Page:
Tuesday, February 22, 2011

A Sigh of Relief and the Turquoise Sea

I left the Southern Gulf Coast of Florida last year about a month after the BP oil spill. Typically unwilling to absorb the propaganda on the mainstream nightly news, I stared in disbelief at the images of oil billowing into the ocean. Like most other viewers, I was shocked. My way of dealing with it was to act – a standard human response. I hit the beach.

I’ve been making jewelry out of abandoned sea life from the Southern Gulf Beaches for a few years now. I have spent hundreds, maybe even thousands of hours combing the white sands for shells, sharks’ teeth and whatever else I found to be artful. After the Deepwater Horizon catastrophe, my immediate instinct was to gather as many shells as possible, before the possible genocide took its toll. I frantically gathered about 375 pounds of shells, which are waiting in buckets for their turn to be transformed into something eclectic.

After spending the past nine months in New Hampshire, I returned to the Gulf of Mexico for a brief visit. I was pleased when I noticed dozens of Ospreys’ nests – most of them occupied – on my way to Boca Grande. With gratitude, I observed circling Vultures, Mocking Birds, Gulls and Terns, and a wide variety of long-legged, wading birds. The most thrilling moment of the day was the initial sight of turquoise water, white sand and diving Pelicans upon approaching the bridge to Gasparilla Island.

I don’t know what I expected, since we no longer hear about the effects of the colossal oil spill. Like many other images over the years that have bombarded us via the airwaves – clips of the raging explosion, gushing underwater oil plumes, oil soaked pelicans, cormorants and sea turtles fighting to survive – were embedded into our collective minds. For some, there is hope of desensitizing; however the devastation of suffering animals does not diminish. We were relentlessly exposed to the horrors of the BP oil spill and then one day the source of information slammed shut. No one talks about it. No one asks questions. No more photos. No more suffering wildlife or fishermen. Like magic, we are expected to believe that it quietly faded away. Once in a while a spokesperson will attempt to assure the population that the FDA declares that the fish are “safe” for consumption. No thank you, I’ll settle for local, organic, clean food.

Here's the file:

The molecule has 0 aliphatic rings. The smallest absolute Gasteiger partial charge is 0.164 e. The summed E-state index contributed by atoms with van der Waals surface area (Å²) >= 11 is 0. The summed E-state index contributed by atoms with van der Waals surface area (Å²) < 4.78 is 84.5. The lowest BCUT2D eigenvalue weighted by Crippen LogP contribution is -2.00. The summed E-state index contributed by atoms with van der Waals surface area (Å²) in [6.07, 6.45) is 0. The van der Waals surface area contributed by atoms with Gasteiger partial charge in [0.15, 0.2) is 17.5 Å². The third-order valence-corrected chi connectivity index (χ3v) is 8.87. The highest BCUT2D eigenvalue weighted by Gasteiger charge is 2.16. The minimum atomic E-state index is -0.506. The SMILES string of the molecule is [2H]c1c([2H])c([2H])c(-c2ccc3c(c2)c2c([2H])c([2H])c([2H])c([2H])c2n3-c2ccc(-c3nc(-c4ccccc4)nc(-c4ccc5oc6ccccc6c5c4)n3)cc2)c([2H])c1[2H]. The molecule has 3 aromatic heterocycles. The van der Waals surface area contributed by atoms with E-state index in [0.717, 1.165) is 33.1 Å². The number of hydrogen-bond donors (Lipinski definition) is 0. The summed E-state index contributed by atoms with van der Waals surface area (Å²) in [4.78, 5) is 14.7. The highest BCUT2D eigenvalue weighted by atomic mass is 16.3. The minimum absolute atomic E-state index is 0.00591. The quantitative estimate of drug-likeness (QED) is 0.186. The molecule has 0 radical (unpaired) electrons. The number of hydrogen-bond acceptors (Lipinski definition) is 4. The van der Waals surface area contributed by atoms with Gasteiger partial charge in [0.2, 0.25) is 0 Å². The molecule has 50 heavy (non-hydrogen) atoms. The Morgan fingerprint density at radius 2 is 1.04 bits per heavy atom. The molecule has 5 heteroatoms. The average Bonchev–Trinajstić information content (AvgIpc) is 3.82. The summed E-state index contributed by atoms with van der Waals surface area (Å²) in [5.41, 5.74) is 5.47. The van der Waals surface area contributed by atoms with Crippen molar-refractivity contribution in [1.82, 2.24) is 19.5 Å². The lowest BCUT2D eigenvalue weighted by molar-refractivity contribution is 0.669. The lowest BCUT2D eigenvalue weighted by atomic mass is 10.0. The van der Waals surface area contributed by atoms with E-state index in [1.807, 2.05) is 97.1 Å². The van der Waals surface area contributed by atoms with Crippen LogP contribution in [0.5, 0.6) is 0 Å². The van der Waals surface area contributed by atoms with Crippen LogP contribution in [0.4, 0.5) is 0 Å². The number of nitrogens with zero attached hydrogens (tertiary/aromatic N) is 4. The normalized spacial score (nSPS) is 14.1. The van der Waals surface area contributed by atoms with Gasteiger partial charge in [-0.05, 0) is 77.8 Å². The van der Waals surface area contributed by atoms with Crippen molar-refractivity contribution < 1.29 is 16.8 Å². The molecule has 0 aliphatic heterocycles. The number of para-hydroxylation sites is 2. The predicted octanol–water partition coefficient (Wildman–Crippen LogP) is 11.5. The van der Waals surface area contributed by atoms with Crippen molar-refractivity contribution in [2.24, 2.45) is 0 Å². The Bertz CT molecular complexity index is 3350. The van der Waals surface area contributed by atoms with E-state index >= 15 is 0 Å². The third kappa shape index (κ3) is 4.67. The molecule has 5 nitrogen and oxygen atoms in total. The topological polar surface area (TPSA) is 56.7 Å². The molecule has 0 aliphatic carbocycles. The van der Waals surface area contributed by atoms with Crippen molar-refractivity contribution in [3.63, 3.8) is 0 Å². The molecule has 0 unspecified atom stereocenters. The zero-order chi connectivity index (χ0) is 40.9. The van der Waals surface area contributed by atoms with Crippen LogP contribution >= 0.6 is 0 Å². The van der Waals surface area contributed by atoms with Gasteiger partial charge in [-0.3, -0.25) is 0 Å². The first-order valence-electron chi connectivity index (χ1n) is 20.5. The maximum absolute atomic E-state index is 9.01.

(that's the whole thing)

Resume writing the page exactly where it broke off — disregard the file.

The other day when I saw the seemingly thriving "Southern" Gulf of Mexico, I was flooded with relief. I walked barefoot on the white, talcum powder sand to the water’s edge, examining random, familiar shells that lingered in foamy remnants of the waves. Just as I was about to sit down, I spotted a dolphin pod. I fought to catch my breath as I waited for them to re-appear from under the water, while a man about twenty feet away carefully released a large stingray from his fishing line. The sky was clear blue with a few genuine clouds dotting the horizon. I exhaled.

As I walked along the beach thinking about collecting shells, I noticed tiny black specks that I would normally consider to be sharks’ teeth. I examined them, not qualified to identify them. I cannot rely on finding authentic answers in the name of commerce and tourism. They are not sharks’ teeth, not shells and unlikely little creatures. When I pressed them between my fingers they left a brown oily residue. I do not recall seeing them before. I might be paranoid; I may have been handling tar balls. I don’t know. But overall, I am relieved and choose to believe that the loop current has saved the Gulf Beaches of Southwest Florida, or perhaps it is the work of angels. I simply do not know.

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